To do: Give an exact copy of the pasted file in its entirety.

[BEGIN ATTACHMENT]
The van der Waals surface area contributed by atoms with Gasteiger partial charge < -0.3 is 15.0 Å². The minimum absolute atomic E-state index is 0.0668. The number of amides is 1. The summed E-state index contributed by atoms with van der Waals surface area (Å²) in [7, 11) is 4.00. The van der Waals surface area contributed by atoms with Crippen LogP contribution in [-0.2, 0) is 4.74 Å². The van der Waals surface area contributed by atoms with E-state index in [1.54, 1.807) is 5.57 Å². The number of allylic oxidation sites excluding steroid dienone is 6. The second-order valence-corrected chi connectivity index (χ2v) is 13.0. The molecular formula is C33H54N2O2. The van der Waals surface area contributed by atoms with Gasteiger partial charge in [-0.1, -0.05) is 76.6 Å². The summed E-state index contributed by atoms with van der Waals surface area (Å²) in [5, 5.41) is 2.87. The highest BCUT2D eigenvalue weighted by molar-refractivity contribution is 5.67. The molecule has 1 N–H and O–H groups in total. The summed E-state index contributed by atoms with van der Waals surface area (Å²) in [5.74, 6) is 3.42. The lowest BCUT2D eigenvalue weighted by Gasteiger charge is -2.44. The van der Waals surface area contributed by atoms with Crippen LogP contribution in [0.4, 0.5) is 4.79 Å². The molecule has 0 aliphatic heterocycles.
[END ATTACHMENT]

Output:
The van der Waals surface area contributed by atoms with Gasteiger partial charge < -0.3 is 15.0 Å². The minimum absolute atomic E-state index is 0.0668. The number of amides is 1. The summed E-state index contributed by atoms with van der Waals surface area (Å²) in [7, 11) is 4.00. The van der Waals surface area contributed by atoms with Crippen LogP contribution in [-0.2, 0) is 4.74 Å². The van der Waals surface area contributed by atoms with E-state index in [1.54, 1.807) is 5.57 Å². The number of allylic oxidation sites excluding steroid dienone is 6. The second-order valence-corrected chi connectivity index (χ2v) is 13.0. The molecular formula is C33H54N2O2. The van der Waals surface area contributed by atoms with Gasteiger partial charge in [-0.1, -0.05) is 76.6 Å². The summed E-state index contributed by atoms with van der Waals surface area (Å²) in [5, 5.41) is 2.87. The highest BCUT2D eigenvalue weighted by molar-refractivity contribution is 5.67. The molecule has 1 N–H and O–H groups in total. The summed E-state index contributed by atoms with van der Waals surface area (Å²) in [5.74, 6) is 3.42. The lowest BCUT2D eigenvalue weighted by Gasteiger charge is -2.44. The van der Waals surface area contributed by atoms with Crippen LogP contribution in [0.4, 0.5) is 4.79 Å². The molecule has 0 aliphatic heterocycles.